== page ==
— “Battlefield Games” by Games R. Neube (Asimov's): non-mundane military sf
— “If Only We Knew” by Jerry Oltion (Analog): generally mundane story with hint of fantastic or fantasy elements I was unwilling to forgive
— “The Dark Boy” by Marta Randall (F&SF): mundane non-sf with a thin veneer of fantasy
— “X-Country” by Robert Reed (F&SF): I’ll call this a contemporary fantasy; interesting, but not credibly mundane
“Super Gyro” by Grey Rollins (nv Analog): mundane sf power fantasy
— “The Taste of Miracles” by Kristine Kathryn Rusch (Analog): near Earth space story in a blatantly traditional non-mundane future
“Kiosk” by Bruce Sterling (na F&SF): distinctive Sterling story about Eastern Europe and consumerism and technology and stuff like that; could easily be bloated into a novel that would bore me; works well enough in this form and is mundane enough for my tastes
— “Trunk and Disorderly” by Charles Stross (nv Asimov's): I think this was supposed to be about a future sport in a non-mundane future; I didn’t try reading very far into it
— “Emerald River, Pearl Sky” by Rajnar Vajra (na Analog): blurbed and skimmed as some sort of far future non-mundane science-is-like-magic story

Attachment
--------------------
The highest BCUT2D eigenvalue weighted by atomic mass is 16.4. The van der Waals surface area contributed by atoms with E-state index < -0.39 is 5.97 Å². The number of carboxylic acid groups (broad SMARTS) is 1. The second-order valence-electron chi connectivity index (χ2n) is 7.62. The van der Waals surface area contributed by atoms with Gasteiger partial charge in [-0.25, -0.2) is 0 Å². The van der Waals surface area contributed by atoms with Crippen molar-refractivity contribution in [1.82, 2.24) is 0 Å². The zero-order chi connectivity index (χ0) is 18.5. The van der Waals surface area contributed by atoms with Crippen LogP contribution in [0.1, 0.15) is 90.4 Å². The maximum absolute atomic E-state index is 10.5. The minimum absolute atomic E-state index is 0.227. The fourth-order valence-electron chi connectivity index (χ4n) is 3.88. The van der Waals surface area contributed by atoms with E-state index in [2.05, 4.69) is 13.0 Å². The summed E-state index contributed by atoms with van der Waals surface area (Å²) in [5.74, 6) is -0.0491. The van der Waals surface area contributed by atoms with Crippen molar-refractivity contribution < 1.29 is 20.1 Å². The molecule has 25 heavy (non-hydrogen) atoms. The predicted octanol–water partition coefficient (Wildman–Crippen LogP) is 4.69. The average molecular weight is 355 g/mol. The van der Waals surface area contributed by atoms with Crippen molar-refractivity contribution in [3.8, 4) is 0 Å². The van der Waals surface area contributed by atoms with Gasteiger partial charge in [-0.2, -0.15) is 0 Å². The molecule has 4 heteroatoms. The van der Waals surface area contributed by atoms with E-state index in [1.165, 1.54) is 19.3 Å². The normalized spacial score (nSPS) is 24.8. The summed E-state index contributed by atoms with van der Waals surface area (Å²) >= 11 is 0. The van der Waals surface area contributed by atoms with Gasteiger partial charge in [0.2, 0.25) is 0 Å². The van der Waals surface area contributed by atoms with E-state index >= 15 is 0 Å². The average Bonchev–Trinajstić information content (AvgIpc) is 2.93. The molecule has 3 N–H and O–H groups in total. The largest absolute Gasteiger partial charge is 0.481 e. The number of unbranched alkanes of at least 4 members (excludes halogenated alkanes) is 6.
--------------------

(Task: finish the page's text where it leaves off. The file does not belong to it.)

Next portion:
OK, so that’s 7 stories that made the cut, including a fair number of long and memorable ones. That would make a good-sized mundane sf magazine for January if there was room in the field for a periodical with editorial tastes other than “eclectic,” “fantasy” or “Analog.” I will optimistically move on to February, thinking that the field for mundane sf may be improving. The next batch won’t include Analog because of the double issue this time, but I will be reporting on Interzone (in actual paper form!) and Jim Baen’s Universe (JBU) for the first time. Stay tuned.



Anonymous Anonymous said...

Question: I just came across this mundane sf idea of you alls, and so pardon me if I'm ignorant. But wouldn't mundane sf and hard sf be the same thing. Hard sf is supposedly sf where science takes the spotlight. Real science. And that seems to me to be what you're looking for in mundane sf. I love the idea of mundane sf, but wouldn't it be easier to just get people to understand what hard sf actually is. Or are we still arguing about what science is and so therefore can't decide what hard sf is.

Sorry I'm so late with commenting on your post, but I just came across this whole thing now.


7/24/2007 01:32:00 PM  
Anonymous Anonymous said...

I'm also sorry for not using any question marks in my previous post. Is that annoying.

7/24/2007 01:34:00 PM